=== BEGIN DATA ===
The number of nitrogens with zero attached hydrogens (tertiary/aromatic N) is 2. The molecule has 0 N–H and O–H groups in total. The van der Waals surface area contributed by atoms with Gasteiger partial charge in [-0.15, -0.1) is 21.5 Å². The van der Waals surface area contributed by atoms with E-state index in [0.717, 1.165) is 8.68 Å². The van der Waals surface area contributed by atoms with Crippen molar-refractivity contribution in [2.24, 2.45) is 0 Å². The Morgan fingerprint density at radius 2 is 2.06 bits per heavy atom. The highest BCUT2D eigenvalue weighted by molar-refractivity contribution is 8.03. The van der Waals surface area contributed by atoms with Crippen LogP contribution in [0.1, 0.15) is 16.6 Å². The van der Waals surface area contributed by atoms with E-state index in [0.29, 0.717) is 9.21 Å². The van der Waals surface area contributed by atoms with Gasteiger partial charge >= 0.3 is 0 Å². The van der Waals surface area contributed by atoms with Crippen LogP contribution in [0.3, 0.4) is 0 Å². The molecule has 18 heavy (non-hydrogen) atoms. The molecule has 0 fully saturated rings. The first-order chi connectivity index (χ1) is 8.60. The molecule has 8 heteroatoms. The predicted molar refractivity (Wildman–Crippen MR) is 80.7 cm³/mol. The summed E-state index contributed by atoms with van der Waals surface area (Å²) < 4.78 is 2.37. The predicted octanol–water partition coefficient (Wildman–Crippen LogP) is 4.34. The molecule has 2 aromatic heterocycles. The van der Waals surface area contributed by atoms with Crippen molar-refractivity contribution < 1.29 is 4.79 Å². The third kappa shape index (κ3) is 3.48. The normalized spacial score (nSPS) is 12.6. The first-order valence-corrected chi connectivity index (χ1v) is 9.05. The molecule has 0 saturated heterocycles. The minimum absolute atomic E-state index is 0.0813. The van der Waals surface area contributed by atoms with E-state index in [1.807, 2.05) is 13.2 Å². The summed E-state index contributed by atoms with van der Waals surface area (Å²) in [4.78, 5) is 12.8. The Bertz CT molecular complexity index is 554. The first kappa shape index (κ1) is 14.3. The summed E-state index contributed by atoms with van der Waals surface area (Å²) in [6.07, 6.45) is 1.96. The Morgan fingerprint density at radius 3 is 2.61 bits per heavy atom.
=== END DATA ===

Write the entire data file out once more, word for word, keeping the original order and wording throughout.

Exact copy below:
The number of nitrogens with zero attached hydrogens (tertiary/aromatic N) is 2. The molecule has 0 N–H and O–H groups in total. The van der Waals surface area contributed by atoms with Gasteiger partial charge in [-0.15, -0.1) is 21.5 Å². The van der Waals surface area contributed by atoms with E-state index in [0.717, 1.165) is 8.68 Å². The van der Waals surface area contributed by atoms with Crippen molar-refractivity contribution in [2.24, 2.45) is 0 Å². The Morgan fingerprint density at radius 2 is 2.06 bits per heavy atom. The highest BCUT2D eigenvalue weighted by molar-refractivity contribution is 8.03. The van der Waals surface area contributed by atoms with Crippen LogP contribution in [0.1, 0.15) is 16.6 Å². The van der Waals surface area contributed by atoms with E-state index in [0.29, 0.717) is 9.21 Å². The van der Waals surface area contributed by atoms with Gasteiger partial charge >= 0.3 is 0 Å². The van der Waals surface area contributed by atoms with Crippen LogP contribution in [0.3, 0.4) is 0 Å². The molecule has 18 heavy (non-hydrogen) atoms. The molecule has 0 fully saturated rings. The first-order chi connectivity index (χ1) is 8.60. The molecule has 8 heteroatoms. The predicted molar refractivity (Wildman–Crippen MR) is 80.7 cm³/mol. The summed E-state index contributed by atoms with van der Waals surface area (Å²) < 4.78 is 2.37. The predicted octanol–water partition coefficient (Wildman–Crippen LogP) is 4.34. The molecule has 2 aromatic heterocycles. The van der Waals surface area contributed by atoms with Crippen molar-refractivity contribution < 1.29 is 4.79 Å². The third kappa shape index (κ3) is 3.48. The normalized spacial score (nSPS) is 12.6. The first-order valence-corrected chi connectivity index (χ1v) is 9.05. The molecule has 0 saturated heterocycles. The minimum absolute atomic E-state index is 0.0813. The van der Waals surface area contributed by atoms with E-state index in [1.807, 2.05) is 13.2 Å². The summed E-state index contributed by atoms with van der Waals surface area (Å²) in [4.78, 5) is 12.8. The Bertz CT molecular complexity index is 554. The first kappa shape index (κ1) is 14.3. The summed E-state index contributed by atoms with van der Waals surface area (Å²) in [6.07, 6.45) is 1.96. The Morgan fingerprint density at radius 3 is 2.61 bits per heavy atom.